If you’ve read our Recent Winners pages over the past few years, you've likely come across the name of fiction writer Siobhán Fallon. A graduate of the MFA program at the New School in New York City, she is the recipient of short story prizes from Meridian, Roanoke Review, and Briar Cliff Review, a residency from the Millay Colony, and, most recently, the Alexander Patterson Cappon Fiction Prize from New Letters for her story "Inside the Break." Since she has seen her stories receive a number of honors, we asked Fallon to share with us her take on submitting to writing contests.
How many contests do you estimate you have entered? And how many did you enter before winning your first award?
I have entered about a hundred contests in the past decade, maybe more. I must have entered about twenty contests before winning my first one—that sounds so bleak, but it gets easier!
What do you look for in a contest?
I look for a contest run by a magazine and/or university that I recognize, or perhaps a judge’s name that is familiar. I also try to submit to contests with fees below twenty dollars, which helps me limit my otherwise limitless waves of submissions.
How do you select a piece to submit to a competition?
By now I am familiar with most of the magazines that I submit to so I am aware of the style they are looking for. There are magazines that like very realistic fiction—adjectives be damned—and those that prefer something more fantastical in plot or language. I try to tailor my submissions to the tastes of the magazines. If I’m not familiar with the actual journal, I try to read anything and everything the magazine has online.
Do you have an organizational strategy for tracking award deadlines, submissions, and honors received?
I have a battered little notebook that I write all of my submissions and rejections in. And I scribble the heck out of Poets & Writers. I try to keep a story out at one or two contests at all times. Then if I get a rejection letter, I know that that same story is waiting to be read at another magazine, and therefore there is still hope.
What is the most rewarding aspect of receiving an award?
Knowing that the story is done. No more editing or rewriting, no more cover letters and SASEs and bon voyages out into the literary unknown. Knowing that story is a success, finally, and therefore so are you.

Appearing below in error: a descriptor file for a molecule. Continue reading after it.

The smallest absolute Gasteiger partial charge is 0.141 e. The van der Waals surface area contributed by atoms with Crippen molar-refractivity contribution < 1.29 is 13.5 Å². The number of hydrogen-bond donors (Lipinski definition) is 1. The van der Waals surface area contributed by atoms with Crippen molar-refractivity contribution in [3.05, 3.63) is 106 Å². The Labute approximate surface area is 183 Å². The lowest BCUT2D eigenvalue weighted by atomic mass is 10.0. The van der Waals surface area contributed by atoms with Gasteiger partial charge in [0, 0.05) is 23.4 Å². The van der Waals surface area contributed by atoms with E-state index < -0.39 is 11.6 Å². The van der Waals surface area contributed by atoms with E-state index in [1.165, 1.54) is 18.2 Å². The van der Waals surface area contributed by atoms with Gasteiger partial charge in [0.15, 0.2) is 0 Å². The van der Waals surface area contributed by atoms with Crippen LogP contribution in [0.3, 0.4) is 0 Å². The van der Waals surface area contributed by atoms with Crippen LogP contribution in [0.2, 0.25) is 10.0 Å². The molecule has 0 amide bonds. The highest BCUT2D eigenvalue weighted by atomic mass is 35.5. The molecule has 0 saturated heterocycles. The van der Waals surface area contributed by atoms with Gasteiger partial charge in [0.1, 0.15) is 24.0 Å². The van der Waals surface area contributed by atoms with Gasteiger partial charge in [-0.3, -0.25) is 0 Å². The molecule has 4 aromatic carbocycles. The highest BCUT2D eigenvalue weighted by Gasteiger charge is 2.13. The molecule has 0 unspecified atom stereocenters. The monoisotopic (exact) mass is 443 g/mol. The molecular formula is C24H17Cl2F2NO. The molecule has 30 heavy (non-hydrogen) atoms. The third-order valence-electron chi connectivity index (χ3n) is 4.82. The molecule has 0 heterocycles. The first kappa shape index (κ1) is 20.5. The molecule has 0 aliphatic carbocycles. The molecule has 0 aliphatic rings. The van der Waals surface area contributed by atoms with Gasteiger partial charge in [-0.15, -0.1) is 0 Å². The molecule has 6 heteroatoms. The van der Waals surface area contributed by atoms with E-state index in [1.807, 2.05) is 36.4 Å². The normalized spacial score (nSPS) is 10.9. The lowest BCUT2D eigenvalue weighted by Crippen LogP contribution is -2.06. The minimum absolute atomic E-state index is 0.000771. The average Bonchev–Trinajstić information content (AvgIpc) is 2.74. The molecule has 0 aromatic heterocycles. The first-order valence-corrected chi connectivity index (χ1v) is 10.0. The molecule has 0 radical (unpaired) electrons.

What award has been of the most value to you?
My first award, from Crab Orchard Review, was amazing. The editor, Jon Tribble, was very hands-on. He spoke to me on the phone numerous times, seemed to genuinely love the story, and made me feel like a star. It was the perfect beginning. And my latest win at New Letters has been extraordinary too—New Letters sent out press releases to all my local newspapers, as well as my undergraduate and postgraduate alumni magazines. We writers spend so much time alone with our writing, unsure of how well we are doing, that any and every shred of praise feels divine.
Have you ever had a negative experience as a result of winning a prize?
I won a prize once that was a little less than satisfactory. I received an e-mail saying I had won, but I never actually spoke with a living person, nor did I get a chance to look at galleys. I just got the check and, eventually, a copy of the winning issue in the mail. They didn’t even mention the win on their own Web site. However, it was because of this win that Jennifer Barber, the excellent editor at Salamander, read my work and requested my stories. And then my agent, Lorin Rees, picked up a copy of Salamander in Boston and liked my story enough to track me down and sign me. So all in all, the win, though in itself it lacked a bit, ended up really helping my career.
What piece of advice do you have for writers looking to contests as a way to get their work into the world?
At the New School for Social Research MFA program, our professors often emphasized that submitting to contests was a better gamble than submitting to an ordinary slush pile. Unless I have a connection with an editor or am sure that a literary magazine is looking for stories very much like my own, I only submit to contests. I think this philosophy has served me well. Sometimes it is hard to come up with the fifteen dollars over and over and over again as the rejection slips pile up and wallpaper your entire bedroom, but remember that your submission fees are supporting the arts, and one of these days a portion of those accumulated fees will end up in your pocket. And usually a magazine subscription or the prize issue is included [in the entry fee], so when you submit again you will know what that particular magazine looks for. As an added bonus, when you win a contest, you get top billing in the award winning issue, your name is mentioned in Poets & Writers, and of course you deposit the prize in your emaciated bank account! There isn’t the same triumph associated with placing a story in a magazine through the regular submission path.